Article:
slip by applying rudder pressure to align the longitudinal axis of the
aircraft with the runway and simultaneously apply aileron to keep the
aircraft tracking the runway centerline. Touchdowns should be made
on the upwind main landing gear first followed by the downwind main
landing gear and nose gear. Hold aileron correction into the wind
during the rollout and apply rudder as necessary to maintain
directional control.
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Section 3
Flight Operations Manual
Standard Operating Procedures
After Landing
Complete the After Landing checklist as a flow after clearing the active
runway. Ensure the pitot heat is turned off. The mixture can be leaned
if desired. Set the mixture by leaning for max RPM rise.
SR22_OP02_2668
After Landing Flow
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August 2007
Cirrus SR20 and SR22
Section 3
Flight Operations Manual
Standard Operating Procedures
Procedure (Flow Pattern)
1. Power Lever ................................................................... 1000 RPM
Reduce power to 1000 RPM during taxi. Changes in engine speed
should be used to accelerate or decelerate the aircraft along with
minimal braking as necessary.
2. Fuel Pump ............................................................................... OFF
Select Fuel Pump OFF after clearing runway.
3. Flaps .......................................................................................... UP
Select flaps to 0% (UP) after clearing runway.
4. Transponder ...........................................................................STBY
Ensure transponder has automatically cycled to STBY. If not,
select STBY manually.
5. Lights ..................................................................... AS REQUIRED
Reduce external lighting once clearing the runway to the minimum
required for safe/legal operation so as to avoid creating a hazard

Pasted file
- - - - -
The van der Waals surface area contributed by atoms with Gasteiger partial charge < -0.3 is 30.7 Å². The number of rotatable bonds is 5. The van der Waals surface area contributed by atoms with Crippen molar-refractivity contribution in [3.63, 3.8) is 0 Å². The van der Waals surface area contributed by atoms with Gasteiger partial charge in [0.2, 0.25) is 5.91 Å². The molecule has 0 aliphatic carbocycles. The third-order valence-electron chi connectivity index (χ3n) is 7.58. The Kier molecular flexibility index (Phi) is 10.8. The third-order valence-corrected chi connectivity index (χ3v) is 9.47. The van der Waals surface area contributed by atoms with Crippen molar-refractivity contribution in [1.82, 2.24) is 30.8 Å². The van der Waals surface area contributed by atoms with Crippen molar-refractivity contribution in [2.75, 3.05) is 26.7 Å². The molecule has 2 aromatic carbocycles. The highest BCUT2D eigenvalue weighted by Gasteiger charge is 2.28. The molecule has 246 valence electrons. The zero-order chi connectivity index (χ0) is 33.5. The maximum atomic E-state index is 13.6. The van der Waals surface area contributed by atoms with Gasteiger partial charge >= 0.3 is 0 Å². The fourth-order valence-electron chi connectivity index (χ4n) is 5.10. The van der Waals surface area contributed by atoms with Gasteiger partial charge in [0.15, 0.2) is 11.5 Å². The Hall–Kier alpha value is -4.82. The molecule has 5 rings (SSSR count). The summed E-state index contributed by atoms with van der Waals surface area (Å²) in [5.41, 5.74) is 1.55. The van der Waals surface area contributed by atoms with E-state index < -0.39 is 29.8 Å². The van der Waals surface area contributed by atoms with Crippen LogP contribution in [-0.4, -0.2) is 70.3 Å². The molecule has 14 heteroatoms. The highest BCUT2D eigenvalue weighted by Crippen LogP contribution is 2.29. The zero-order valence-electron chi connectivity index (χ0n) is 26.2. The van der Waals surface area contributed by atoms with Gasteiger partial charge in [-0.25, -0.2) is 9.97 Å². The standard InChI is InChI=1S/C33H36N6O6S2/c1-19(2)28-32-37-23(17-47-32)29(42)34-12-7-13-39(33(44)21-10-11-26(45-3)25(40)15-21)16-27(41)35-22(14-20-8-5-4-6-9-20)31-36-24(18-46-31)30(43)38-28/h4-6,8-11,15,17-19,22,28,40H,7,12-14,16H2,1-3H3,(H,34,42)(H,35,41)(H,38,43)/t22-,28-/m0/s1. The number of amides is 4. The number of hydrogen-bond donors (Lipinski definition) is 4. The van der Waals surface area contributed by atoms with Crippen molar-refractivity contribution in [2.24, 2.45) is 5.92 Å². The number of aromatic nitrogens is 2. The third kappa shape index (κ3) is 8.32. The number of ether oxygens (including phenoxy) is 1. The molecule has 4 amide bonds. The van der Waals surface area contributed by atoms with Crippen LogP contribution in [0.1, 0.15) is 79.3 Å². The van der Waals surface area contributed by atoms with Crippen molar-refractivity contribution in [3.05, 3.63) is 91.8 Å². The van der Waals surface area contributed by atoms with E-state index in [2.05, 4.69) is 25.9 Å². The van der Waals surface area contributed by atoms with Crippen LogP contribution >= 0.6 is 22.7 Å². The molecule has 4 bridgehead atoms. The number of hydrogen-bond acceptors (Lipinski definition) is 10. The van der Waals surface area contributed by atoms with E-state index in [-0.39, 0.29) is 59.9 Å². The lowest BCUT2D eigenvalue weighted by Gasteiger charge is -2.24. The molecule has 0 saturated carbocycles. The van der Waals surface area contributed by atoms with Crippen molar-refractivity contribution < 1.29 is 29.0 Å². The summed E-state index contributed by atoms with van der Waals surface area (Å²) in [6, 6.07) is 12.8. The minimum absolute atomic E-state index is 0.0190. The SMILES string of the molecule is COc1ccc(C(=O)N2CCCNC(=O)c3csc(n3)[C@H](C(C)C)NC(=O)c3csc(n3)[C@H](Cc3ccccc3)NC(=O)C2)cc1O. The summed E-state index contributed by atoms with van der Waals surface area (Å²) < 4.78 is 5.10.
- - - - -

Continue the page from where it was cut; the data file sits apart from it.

to others.
6. Pitot Heat ................................................................................. OFF
Select Pitot Heat OFF to avoid overheating heating element.
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Section 3
Flight Operations Manual
Standard Operating Procedures
Arrival/Engine Shutdown
Complete the shutdown checklist as a flow pattern. Verify with the
checklist to ensure all items have been accomplished when completed
with the flow. The avionics switch may be left on during engine
shutdown. Notify maintenance personal immediately and do not move
the propeller if a hot magneto is found during the shutdown process.
The aircraft should be parked on a ramp or in a hangar. If the aircraft is
parked outside, it should be chocked and tied down if possible.
SR22_OP02_2669
Arrival/Engine Shutdown Flow
3-70
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August 2007
Cirrus SR20 and SR22
Section 3
Flight Operations Manual
Standard Operating Procedures
Procedure (Flow Pattern)
1. Fuel Pump (if used) ................................................................. OFF
2. Throttle.................................................................................... IDLE
3. Ignition Switch..................................................................... CYCLE
• Caution •
Note that the engine hesitates as the switch cycles through
the OFF position. If the engine does not hesitate, one or both
magnetos are not grounded. Prominently mark the propeller
as being HOT, and contact maintenance personnel
immediately.
4. Mixture ..............................................................................CUTOFF
Reduce mixture control to the full CUTOFF position and ensure
engine stops running. If the engine continues to run with the
mixture at idle, ensure the boost pump is in the off position.
5. All Switches ............................................................................. OFF
Turn off all remaining switches including the AC and fan if
equipped.
6. Magnetos ................................................................................. OFF
Turn off magnetos and remove key.
7. ELT........................................................... TRANSMIT LIGHT OUT
After a hard landing, the ELT may be activated. If this is
suspected, press the RESET button located below the CB panel
near the floor by the pilot's right ankle.
8. Chocks, Tie-downs, Pitot Cover ............................. AS REQUIRED
Set parking brake if required, chock both main wheels, use tie
downs under wings and tail if necessary. Place pitot cover and
static covers if needed.
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August 2007
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Section 3
Flight Operations Manual
Standard Operating Procedures
Intentionally Left Blank
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August 2007
Cirrus SR20 and SR22
Section 4
Flight Operations Manual
Maneuvers
Section 4 - Maneuvers
General
The following maneuvers should be complete with a minimum
recovery altitude of 1500' AGL. Follow these guidelines for set up and
execution of the following maneuvers.
Steep turns
Enter this maneuver at 120 KTS by smoothly banking the aircraft to
45º (Private) / 50º (Commercial) and simultaneously adding back